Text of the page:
It took Melanie and I almost six hours to hike the entire perimeter, keeping in mind we were going at a leisurely pace.  Hiking with me usually consists of a lot of stopping and starting, as every song or call I hear requires identification.  If I can’t ID it just on sound alone, I have to stop and look for the source, because chances are if I can’t ID a sound, it’s because I’ve never encountered it before (and therefore, LIFER!)  Melanie has an abundant supply of patience…

We were finishing up our hike as the sun descended towards the horizon.  Then, a flutter of movement as something flushed from right along the trail at Melanie’s feet and bee-lined it for the tree branches above.  My mind goes through the motions: medium-sized ground bird, large body, powerful direct flight.  Strong wing beats that produce some noise.  Overall brown color, cryptic patterning, short tail.  (Oddly enough, this is practically word-for-word what went through my mind as I watched the whole event, which lasted no more than 5 seconds.)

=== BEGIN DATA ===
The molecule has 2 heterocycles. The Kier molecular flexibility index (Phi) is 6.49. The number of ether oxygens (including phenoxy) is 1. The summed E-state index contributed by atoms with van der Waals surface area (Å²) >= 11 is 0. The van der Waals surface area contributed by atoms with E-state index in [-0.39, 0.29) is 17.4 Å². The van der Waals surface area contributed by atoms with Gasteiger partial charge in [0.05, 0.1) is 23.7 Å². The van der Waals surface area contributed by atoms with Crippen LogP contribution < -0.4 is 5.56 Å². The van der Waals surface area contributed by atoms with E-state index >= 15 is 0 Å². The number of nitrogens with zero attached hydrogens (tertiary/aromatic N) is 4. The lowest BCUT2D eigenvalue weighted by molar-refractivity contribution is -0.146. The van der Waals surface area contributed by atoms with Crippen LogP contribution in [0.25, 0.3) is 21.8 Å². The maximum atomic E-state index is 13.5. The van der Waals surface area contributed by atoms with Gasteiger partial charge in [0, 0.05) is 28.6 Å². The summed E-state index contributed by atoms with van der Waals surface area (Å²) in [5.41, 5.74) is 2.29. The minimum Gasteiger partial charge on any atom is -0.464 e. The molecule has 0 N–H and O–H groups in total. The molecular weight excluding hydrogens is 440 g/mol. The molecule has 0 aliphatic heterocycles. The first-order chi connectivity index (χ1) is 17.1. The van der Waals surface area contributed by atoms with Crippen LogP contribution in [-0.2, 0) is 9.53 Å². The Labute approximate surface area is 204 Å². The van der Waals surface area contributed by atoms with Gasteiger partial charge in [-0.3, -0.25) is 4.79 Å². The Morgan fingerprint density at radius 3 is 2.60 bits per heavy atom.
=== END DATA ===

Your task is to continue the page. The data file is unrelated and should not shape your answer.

I put all of that information together, instantly ruling out 99% of my Field Guide to the Birds of Korea.  Only two candidates remain, and I can rule out common pheasant easily because of the short tail observation.  Which leaves only one option left: hazel grouse!

Hazel grouse are small gallinaceous birds, part of the order that includes turkeys, chickens, and other game birds.  They closely resemble the ruffed grouse of North America.  However, they are scarcely seen, due mainly to their naturally shy nature and cryptic camouflage.  I have only encountered hazel grouse before on two separate occasions, both of which were over a year earlier.  Melanie, on the other hand, had never seen one before.